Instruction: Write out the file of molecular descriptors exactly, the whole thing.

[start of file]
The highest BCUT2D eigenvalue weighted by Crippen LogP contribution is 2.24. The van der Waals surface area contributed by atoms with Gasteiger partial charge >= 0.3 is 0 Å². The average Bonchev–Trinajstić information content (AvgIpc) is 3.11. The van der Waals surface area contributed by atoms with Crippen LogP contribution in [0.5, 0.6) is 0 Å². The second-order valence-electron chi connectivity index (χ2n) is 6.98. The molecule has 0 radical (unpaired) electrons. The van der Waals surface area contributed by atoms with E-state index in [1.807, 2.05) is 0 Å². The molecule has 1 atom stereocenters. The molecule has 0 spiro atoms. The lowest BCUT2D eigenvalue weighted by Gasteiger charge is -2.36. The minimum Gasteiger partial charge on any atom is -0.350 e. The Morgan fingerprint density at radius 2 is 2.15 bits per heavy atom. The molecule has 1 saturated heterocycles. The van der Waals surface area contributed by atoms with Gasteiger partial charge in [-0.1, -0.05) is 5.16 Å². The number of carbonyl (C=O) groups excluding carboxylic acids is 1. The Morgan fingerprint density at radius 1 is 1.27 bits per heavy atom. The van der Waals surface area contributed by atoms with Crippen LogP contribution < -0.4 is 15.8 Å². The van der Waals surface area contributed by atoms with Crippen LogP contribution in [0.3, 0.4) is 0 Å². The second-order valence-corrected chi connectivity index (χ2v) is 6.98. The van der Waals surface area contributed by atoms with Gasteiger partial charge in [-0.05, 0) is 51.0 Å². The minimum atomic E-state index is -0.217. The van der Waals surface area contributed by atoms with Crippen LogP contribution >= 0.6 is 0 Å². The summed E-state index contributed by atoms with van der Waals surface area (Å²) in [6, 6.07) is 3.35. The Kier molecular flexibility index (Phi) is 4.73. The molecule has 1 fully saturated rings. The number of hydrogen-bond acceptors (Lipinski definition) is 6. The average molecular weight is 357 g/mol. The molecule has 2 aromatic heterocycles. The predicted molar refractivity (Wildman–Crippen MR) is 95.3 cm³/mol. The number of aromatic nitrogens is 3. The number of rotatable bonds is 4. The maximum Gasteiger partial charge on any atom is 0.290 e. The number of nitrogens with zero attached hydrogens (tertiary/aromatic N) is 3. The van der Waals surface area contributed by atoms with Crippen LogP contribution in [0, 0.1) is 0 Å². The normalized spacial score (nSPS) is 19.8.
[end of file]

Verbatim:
The highest BCUT2D eigenvalue weighted by Crippen LogP contribution is 2.24. The van der Waals surface area contributed by atoms with Gasteiger partial charge >= 0.3 is 0 Å². The average Bonchev–Trinajstić information content (AvgIpc) is 3.11. The van der Waals surface area contributed by atoms with Crippen LogP contribution in [0.5, 0.6) is 0 Å². The second-order valence-electron chi connectivity index (χ2n) is 6.98. The molecule has 0 radical (unpaired) electrons. The van der Waals surface area contributed by atoms with E-state index in [1.807, 2.05) is 0 Å². The molecule has 1 atom stereocenters. The molecule has 0 spiro atoms. The lowest BCUT2D eigenvalue weighted by Gasteiger charge is -2.36. The minimum Gasteiger partial charge on any atom is -0.350 e. The Morgan fingerprint density at radius 2 is 2.15 bits per heavy atom. The molecule has 1 saturated heterocycles. The van der Waals surface area contributed by atoms with Gasteiger partial charge in [-0.1, -0.05) is 5.16 Å². The number of carbonyl (C=O) groups excluding carboxylic acids is 1. The Morgan fingerprint density at radius 1 is 1.27 bits per heavy atom. The van der Waals surface area contributed by atoms with Crippen LogP contribution < -0.4 is 15.8 Å². The van der Waals surface area contributed by atoms with Crippen LogP contribution in [0.3, 0.4) is 0 Å². The second-order valence-corrected chi connectivity index (χ2v) is 6.98. The van der Waals surface area contributed by atoms with Gasteiger partial charge in [-0.05, 0) is 51.0 Å². The minimum atomic E-state index is -0.217. The van der Waals surface area contributed by atoms with Crippen LogP contribution >= 0.6 is 0 Å². The summed E-state index contributed by atoms with van der Waals surface area (Å²) in [6, 6.07) is 3.35. The Kier molecular flexibility index (Phi) is 4.73. The molecule has 1 fully saturated rings. The number of hydrogen-bond acceptors (Lipinski definition) is 6. The average molecular weight is 357 g/mol. The molecule has 2 aromatic heterocycles. The predicted molar refractivity (Wildman–Crippen MR) is 95.3 cm³/mol. The number of aromatic nitrogens is 3. The number of rotatable bonds is 4. The maximum Gasteiger partial charge on any atom is 0.290 e. The number of nitrogens with zero attached hydrogens (tertiary/aromatic N) is 3. The van der Waals surface area contributed by atoms with Crippen LogP contribution in [0, 0.1) is 0 Å². The normalized spacial score (nSPS) is 19.8.